The Facts on Sleep Apnea

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The Facts on Sleep Apnea

We hear a lot about sleep apnea these days, but what exactly is it? Apnea is the Latin word for without breath. Sleep apnea occurs when you go without breathing for any period of time while sleeping.

There are two different forms of sleep apnea; obstructive sleep apnea (OSA) and central sleep apnea. Obstructive sleep apnea is much more common and is defined by the collapse of the airway during sleep. This results in one going without oxygen while sleeping. Central sleep apnea is an absence of airflow and inspiratory effort while sleeping due to irregularity in the brain’s control of breathing.

The Big Picture of Sleep Apnea:
-Snoring is a major warning sign
-40% of adults over 40 snore
-Approximately 30 million Americans have some form of obstructive sleep apnea
-Over twice as many men are affected than women
-Less than 10% of OSA sufferers have been diagnosed

Many know how important sleep is, but what does it offer other than rest and recovery? Other important functions of sleep include hormone regulation, memory and immune system function.

When one has sleep apnea, common indicators include:
-high blood pressure
-clenching/grinding of teeth
-morning headaches
-acid reflux
-social problems
-and memory loss

If left untreated, sleep apnea can have some scary consequences. These include diabetes, heart attack, stroke, Alzheimer’s, organ failure and cancer.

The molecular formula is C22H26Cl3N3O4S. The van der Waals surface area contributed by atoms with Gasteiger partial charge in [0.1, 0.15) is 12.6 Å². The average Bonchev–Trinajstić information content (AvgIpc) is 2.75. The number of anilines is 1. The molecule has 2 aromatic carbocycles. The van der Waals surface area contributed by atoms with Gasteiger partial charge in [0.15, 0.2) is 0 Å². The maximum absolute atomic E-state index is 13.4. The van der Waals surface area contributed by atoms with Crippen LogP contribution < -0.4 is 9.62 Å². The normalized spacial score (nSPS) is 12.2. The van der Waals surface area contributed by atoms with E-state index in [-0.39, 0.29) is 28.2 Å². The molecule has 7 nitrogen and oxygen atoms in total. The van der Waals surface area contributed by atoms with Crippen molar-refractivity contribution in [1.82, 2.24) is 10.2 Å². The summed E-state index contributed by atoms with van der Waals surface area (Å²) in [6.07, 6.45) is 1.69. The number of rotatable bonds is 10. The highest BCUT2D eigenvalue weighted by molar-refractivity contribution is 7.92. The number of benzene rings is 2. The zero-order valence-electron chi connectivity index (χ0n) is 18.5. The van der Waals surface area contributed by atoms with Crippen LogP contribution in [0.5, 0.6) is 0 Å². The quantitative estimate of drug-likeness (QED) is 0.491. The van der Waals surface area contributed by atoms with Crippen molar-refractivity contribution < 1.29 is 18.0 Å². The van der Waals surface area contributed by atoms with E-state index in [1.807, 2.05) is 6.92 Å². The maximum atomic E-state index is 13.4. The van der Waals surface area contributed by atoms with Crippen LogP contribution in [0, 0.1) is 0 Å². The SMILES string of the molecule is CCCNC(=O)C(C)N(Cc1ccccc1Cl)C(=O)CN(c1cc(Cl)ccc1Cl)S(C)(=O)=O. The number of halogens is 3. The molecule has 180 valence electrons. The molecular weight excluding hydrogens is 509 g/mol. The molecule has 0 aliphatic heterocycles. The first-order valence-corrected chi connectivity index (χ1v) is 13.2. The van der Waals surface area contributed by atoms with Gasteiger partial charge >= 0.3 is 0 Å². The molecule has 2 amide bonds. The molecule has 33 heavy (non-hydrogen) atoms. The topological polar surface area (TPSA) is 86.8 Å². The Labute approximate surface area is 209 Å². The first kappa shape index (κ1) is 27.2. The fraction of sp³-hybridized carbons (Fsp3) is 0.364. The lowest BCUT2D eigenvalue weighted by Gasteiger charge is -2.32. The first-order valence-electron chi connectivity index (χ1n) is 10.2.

You think you have sleep apnea or your spouse is keeping you awake with their snoring…so now what do you do? Luckily, our office now offers easy at-home sleep studies. These clue us in to which type of sleep apnea we are dealing with. Patients with mild to moderate OSA may find relief with an oral appliance. Oral appliances work wonderfully for these patients by moving the lower jar forward, which in turn moves the tongue forward and prevents collapse of the airway. For those with more severe OSA, the CPAP (continuous positive airway pressure) is the gold standard. Many patients prefer oral appliances to CPAPS, as CPAPS tend to be more inconvenient, loud, embarrassing, uncomfortable and can leak air, which leads to dry mouth.

If you think you have sleep apnea, here are the first steps you should take:
-See your dentist for evaluation.
-Get issued a home sleep study.
-Medical doctor will diagnose severity of OSA based on sleep report.
-Anything less than severe OSA or patients who are non compliant with a CPAP can benefit from a dental appliance.
-There are many types of oral appliances and we will work with the yout to find the best one and
adjust it for maximum comfort and benefit.

Want to know more? Feel free to contact us for an easy consultation at (805) 541-0550 and get on your way to better sleep!

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  • Friday7:00am - 2:00pm
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